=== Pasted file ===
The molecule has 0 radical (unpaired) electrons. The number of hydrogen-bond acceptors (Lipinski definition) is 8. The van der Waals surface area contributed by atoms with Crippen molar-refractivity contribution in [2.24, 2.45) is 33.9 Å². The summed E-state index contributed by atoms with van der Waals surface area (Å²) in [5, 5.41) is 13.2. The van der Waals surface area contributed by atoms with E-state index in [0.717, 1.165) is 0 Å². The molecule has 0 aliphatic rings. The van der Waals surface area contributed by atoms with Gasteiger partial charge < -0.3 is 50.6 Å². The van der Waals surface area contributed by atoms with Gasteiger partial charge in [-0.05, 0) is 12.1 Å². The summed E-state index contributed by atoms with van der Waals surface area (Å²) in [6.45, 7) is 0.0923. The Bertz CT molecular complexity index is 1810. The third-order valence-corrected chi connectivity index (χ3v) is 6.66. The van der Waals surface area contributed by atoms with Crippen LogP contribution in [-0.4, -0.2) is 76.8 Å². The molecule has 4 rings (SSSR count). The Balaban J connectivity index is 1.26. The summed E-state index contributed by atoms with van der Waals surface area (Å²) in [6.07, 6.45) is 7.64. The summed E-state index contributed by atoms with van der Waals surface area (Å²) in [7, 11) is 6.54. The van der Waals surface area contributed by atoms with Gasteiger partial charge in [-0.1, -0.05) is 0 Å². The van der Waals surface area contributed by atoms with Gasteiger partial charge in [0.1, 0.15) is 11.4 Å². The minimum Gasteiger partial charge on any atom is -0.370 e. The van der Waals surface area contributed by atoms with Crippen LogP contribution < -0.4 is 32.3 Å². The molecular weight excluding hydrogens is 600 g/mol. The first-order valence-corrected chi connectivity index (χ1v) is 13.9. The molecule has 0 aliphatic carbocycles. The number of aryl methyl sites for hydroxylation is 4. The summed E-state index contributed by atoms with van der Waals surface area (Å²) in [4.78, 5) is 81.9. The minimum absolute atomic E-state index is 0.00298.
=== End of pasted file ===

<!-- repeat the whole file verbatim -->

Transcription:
The molecule has 0 radical (unpaired) electrons. The number of hydrogen-bond acceptors (Lipinski definition) is 8. The van der Waals surface area contributed by atoms with Crippen molar-refractivity contribution in [2.24, 2.45) is 33.9 Å². The summed E-state index contributed by atoms with van der Waals surface area (Å²) in [5, 5.41) is 13.2. The van der Waals surface area contributed by atoms with E-state index in [0.717, 1.165) is 0 Å². The molecule has 0 aliphatic rings. The van der Waals surface area contributed by atoms with Gasteiger partial charge < -0.3 is 50.6 Å². The van der Waals surface area contributed by atoms with Gasteiger partial charge in [-0.05, 0) is 12.1 Å². The summed E-state index contributed by atoms with van der Waals surface area (Å²) in [6.45, 7) is 0.0923. The Bertz CT molecular complexity index is 1810. The third-order valence-corrected chi connectivity index (χ3v) is 6.66. The van der Waals surface area contributed by atoms with Crippen LogP contribution in [-0.4, -0.2) is 76.8 Å². The molecule has 4 rings (SSSR count). The Balaban J connectivity index is 1.26. The summed E-state index contributed by atoms with van der Waals surface area (Å²) in [6.07, 6.45) is 7.64. The summed E-state index contributed by atoms with van der Waals surface area (Å²) in [7, 11) is 6.54. The van der Waals surface area contributed by atoms with Gasteiger partial charge in [-0.1, -0.05) is 0 Å². The van der Waals surface area contributed by atoms with Gasteiger partial charge in [0.1, 0.15) is 11.4 Å². The minimum Gasteiger partial charge on any atom is -0.370 e. The van der Waals surface area contributed by atoms with Crippen LogP contribution < -0.4 is 32.3 Å². The molecular weight excluding hydrogens is 600 g/mol. The first-order valence-corrected chi connectivity index (χ1v) is 13.9. The molecule has 0 aliphatic carbocycles. The number of aryl methyl sites for hydroxylation is 4. The summed E-state index contributed by atoms with van der Waals surface area (Å²) in [4.78, 5) is 81.9. The minimum absolute atomic E-state index is 0.00298.